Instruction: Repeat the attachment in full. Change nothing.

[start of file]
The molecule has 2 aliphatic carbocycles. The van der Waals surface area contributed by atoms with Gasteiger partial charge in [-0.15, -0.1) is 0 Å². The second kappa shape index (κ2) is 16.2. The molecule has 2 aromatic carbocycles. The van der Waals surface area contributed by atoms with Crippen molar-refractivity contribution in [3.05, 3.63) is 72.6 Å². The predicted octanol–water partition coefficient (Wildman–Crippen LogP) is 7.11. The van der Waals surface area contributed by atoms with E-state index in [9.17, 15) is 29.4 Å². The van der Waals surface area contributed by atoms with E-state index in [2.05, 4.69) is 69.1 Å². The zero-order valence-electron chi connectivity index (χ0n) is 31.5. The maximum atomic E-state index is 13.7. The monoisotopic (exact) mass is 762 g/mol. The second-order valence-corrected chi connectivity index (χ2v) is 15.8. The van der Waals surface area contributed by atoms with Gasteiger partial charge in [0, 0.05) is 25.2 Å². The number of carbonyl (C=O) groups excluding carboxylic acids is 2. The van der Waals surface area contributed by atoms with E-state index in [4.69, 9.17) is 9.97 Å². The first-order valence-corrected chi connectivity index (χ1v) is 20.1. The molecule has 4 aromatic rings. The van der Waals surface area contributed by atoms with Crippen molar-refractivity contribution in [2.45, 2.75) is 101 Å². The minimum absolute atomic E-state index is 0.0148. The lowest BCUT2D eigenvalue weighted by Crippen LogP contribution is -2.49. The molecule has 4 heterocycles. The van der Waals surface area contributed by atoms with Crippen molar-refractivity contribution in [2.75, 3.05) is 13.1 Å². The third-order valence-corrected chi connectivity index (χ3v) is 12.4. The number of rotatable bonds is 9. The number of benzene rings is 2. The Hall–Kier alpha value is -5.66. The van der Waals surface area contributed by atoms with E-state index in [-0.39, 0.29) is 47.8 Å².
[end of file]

The molecule has 2 aliphatic carbocycles. The van der Waals surface area contributed by atoms with Gasteiger partial charge in [-0.15, -0.1) is 0 Å². The second kappa shape index (κ2) is 16.2. The molecule has 2 aromatic carbocycles. The van der Waals surface area contributed by atoms with Crippen molar-refractivity contribution in [3.05, 3.63) is 72.6 Å². The predicted octanol–water partition coefficient (Wildman–Crippen LogP) is 7.11. The van der Waals surface area contributed by atoms with E-state index in [9.17, 15) is 29.4 Å². The van der Waals surface area contributed by atoms with E-state index in [2.05, 4.69) is 69.1 Å². The zero-order valence-electron chi connectivity index (χ0n) is 31.5. The maximum atomic E-state index is 13.7. The monoisotopic (exact) mass is 762 g/mol. The second-order valence-corrected chi connectivity index (χ2v) is 15.8. The van der Waals surface area contributed by atoms with Gasteiger partial charge in [0, 0.05) is 25.2 Å². The number of carbonyl (C=O) groups excluding carboxylic acids is 2. The van der Waals surface area contributed by atoms with E-state index in [4.69, 9.17) is 9.97 Å². The first-order valence-corrected chi connectivity index (χ1v) is 20.1. The molecule has 4 aromatic rings. The van der Waals surface area contributed by atoms with Crippen molar-refractivity contribution in [2.45, 2.75) is 101 Å². The minimum absolute atomic E-state index is 0.0148. The lowest BCUT2D eigenvalue weighted by Crippen LogP contribution is -2.49. The molecule has 4 heterocycles. The van der Waals surface area contributed by atoms with Crippen molar-refractivity contribution in [2.75, 3.05) is 13.1 Å². The third-order valence-corrected chi connectivity index (χ3v) is 12.4. The number of rotatable bonds is 9. The number of benzene rings is 2. The Hall–Kier alpha value is -5.66. The van der Waals surface area contributed by atoms with E-state index in [-0.39, 0.29) is 47.8 Å².